The last couple of years have seen a seismic shift in how we consume content of all types.

On one level, consumption of newspaper content has shifted in great numbers to digital devices. Firstly, to the desktop, and then to mobile and tablet. This has fueled a trend toward the creation of shorter-form content that lends itself well to the snacking mentality on mobile, where we tend to read short-form articles, or view short videos, when we have a few minutes to spare waiting for a train or a meeting to start.

But it has also driven a change in the places people go to on their devices to consume that content.

Just as publishers were becoming adept at using social media to promote their content and drive people to their own destinations to consume it, Facebook and, to a lesser extent, Apple devised ways to keep readers on their platforms, rather than heading back to the publishers’ own, via Facebook Instant Articles and Apple News.

While many publishers have signed up to these platforms, you get the feeling most have done so somewhat grudgingly. As Jeff Perkins, commercial director EMEA at Reuters said at an industry event recently, “Facebook Instant Articles and Apple News are good places to distribute content, but we are not seeing much money.”

The problem is Facebook wields so much power, in terms of the size of its audience, that publishers are afraid of being left out, even if they don’t think much of the terms involved in being included. This particular battle looks like it will rumble on for some time yet, and it’s hard to see any other outcome than Facebook dictating the terms.

But, in the meantime, with Christmas just around the corner, I wanted to sign off on a more positive note. This involves an example of real outside-the-box thinking that has reaped rewards for one publisher, and which should serve to remind others there is more to life than fighting the Facebook fight.

The iPhone users among you will be familiar with the Apple Wallet, the app on your iPhone used to store payment cards, loyalty cards, boarding passes for flights, entry tickets to conferences, and other such things.

If you have any passes in your Apple Wallet, you’ll see a small “i” (for Information) symbol in the bottom right-hand corner. Click on it and the front of the pass is replaced by a second screen, with whatever information the company that issued the pass wants to populate it with. We have used them for some of the conferences we run for the agenda plus the location of the event.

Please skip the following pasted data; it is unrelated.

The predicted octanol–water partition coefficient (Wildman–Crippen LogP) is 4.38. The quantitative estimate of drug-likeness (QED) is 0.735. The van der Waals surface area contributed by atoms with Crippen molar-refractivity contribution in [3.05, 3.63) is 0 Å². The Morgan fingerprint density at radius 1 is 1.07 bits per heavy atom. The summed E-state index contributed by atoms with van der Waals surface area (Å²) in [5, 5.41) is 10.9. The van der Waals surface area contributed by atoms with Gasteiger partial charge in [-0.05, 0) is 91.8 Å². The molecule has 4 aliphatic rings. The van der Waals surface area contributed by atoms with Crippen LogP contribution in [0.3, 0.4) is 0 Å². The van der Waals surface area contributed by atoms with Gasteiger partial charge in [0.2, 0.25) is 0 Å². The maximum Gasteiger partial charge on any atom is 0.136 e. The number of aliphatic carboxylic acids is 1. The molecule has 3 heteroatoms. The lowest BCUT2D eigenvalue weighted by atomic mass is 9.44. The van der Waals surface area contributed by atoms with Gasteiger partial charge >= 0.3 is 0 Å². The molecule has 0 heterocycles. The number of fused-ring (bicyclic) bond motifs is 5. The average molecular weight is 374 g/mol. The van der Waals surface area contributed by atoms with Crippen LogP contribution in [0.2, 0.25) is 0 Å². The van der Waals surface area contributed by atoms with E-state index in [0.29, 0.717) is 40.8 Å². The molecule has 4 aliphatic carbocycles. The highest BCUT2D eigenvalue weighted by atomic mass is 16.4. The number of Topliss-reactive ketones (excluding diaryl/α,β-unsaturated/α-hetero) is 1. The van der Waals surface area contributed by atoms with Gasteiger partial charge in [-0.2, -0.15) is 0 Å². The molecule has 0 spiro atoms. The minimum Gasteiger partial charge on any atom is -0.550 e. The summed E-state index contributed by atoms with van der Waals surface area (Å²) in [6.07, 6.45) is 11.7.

As you may have noted from the above list of applications, the Pass is a fairly versatile beast. Earlier this year, political magazine Politico proved exactly that point when it used an Apple Wallet Pass to create an EU referendum tracker.

The Pass was used as a vehicle to deliver content and notifications to iPhones. Once readers had installed the Pass, Politico’s European newsroom could send real-time content and notification alerts, informing passholders of key breaking news as it happened, and driving them to the Pass, which contained continuously updated story links.

The front of the Pass featured graphics displaying polling results leading up to the June 23 vote, and then switched to display live results as they came in from 382 voting districts. The back of the Pass provided summaries and links to Politico’s latest coverage, driving traffic to its Web site.

In one week, between the launch of the Pass and the referendum vote, Politico surpassed its goal of gaining 10,000 passholders in 104 countries. The campaign was also great for attracting new readers, as 74% of registered Pass users were new to the organisation’s database.

One week after the results of the referendum were declared, 81% of Passes were still active on readers’ mobile devices. And when Politico asked users how they felt about the Pass, 37% said they found it easier, simpler, or more convenient than using an app.

Given the success of Politico’s EU referendum tracker, I feel confident in saying this won’t be the last time a publisher uses the Apple Wallet Pass in this way. But in being the first to do so, Politico, together with its tech partners DigitasLBi and Urban Airship, has shown what’s possible with a bit of lateral thinking.

Congratulations to them on a great piece of work, and a very happy Christmas to all the INMA community.